Everyone at Leominster Meeting Centre has missed social contact, and it’s been seen that carers and family members have found lockdown particularly difficult as all caring responsibilities have fallen on them. Their normal options to obtain even a brief relief from caring have not been available. However, Leominster Meeting Centre has been able to reopen with limited numbers since the end of the first lockdown and has remained open ever since. In some respects it has been slightly easier as they have their own premises so are in full control of the cleaning and other safety measures. They have also received funding to support them opening 5 days per week, but even with the extra day people are still not able to come as often as they would like. It has also not been possible to allow carers to come to the Meeting Centre due to restrictions on numbers, with the focus being on members attending instead. The inclusion of and engagement with carers is one of the Meeting Centre’s strengths, so they have had to look at alternative ways of providing that support. It has also been recognised that even after restrictions are lifted, some people won’t be returning to the Meeting Centre as their dementia has progressed, in some cases more rapidly that would have expected in ‘normal’ times.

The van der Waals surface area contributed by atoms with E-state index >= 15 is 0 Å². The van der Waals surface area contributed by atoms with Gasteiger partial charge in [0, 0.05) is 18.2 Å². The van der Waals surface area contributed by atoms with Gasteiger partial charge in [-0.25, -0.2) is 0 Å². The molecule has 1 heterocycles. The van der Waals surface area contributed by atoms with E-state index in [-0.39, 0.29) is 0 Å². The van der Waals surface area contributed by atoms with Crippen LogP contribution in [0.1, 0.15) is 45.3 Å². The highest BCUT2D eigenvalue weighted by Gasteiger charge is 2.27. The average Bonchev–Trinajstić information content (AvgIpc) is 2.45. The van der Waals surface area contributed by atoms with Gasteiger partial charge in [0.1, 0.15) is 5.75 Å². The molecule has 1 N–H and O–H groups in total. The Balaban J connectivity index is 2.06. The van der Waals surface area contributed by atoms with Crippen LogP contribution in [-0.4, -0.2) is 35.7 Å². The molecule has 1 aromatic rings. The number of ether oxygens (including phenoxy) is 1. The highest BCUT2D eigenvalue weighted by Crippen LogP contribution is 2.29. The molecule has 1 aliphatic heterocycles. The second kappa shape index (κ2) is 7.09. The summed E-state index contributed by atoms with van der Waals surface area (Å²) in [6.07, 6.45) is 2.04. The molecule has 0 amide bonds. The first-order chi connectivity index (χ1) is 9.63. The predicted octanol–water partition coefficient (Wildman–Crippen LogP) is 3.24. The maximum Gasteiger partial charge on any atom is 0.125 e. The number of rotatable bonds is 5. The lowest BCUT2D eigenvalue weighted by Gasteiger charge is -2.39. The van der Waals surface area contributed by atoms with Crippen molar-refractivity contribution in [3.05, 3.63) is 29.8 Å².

Lockdown has highlighted just how reliant members and carers have become on the support provided by Kirrie Connections Meeting Centre, so when that wasn’t available it led to faster decline in people’s conditions. This also had a knock-on impact on carers. However, Graham has seen a positive impact as a result of their remote working. They have been carrying out 1-1 work with people who do not like or may not cope well with group sessions, or get along with different technology. This way of working, together with the carer support groups they’ve been running, have made it possible to get to know carers on a deeper level than previously. When the Meeting Centre was physically open, many carers used it as a form of respite and did not necessarily engage with the staff and activities as much as hoped. The relationships that have been built during the pandemic, even with carers and families that the staff have not actually met in person yet, will hopefully result in a different dynamic and everyone is looking forward to attend the Meeting Centre when they are able.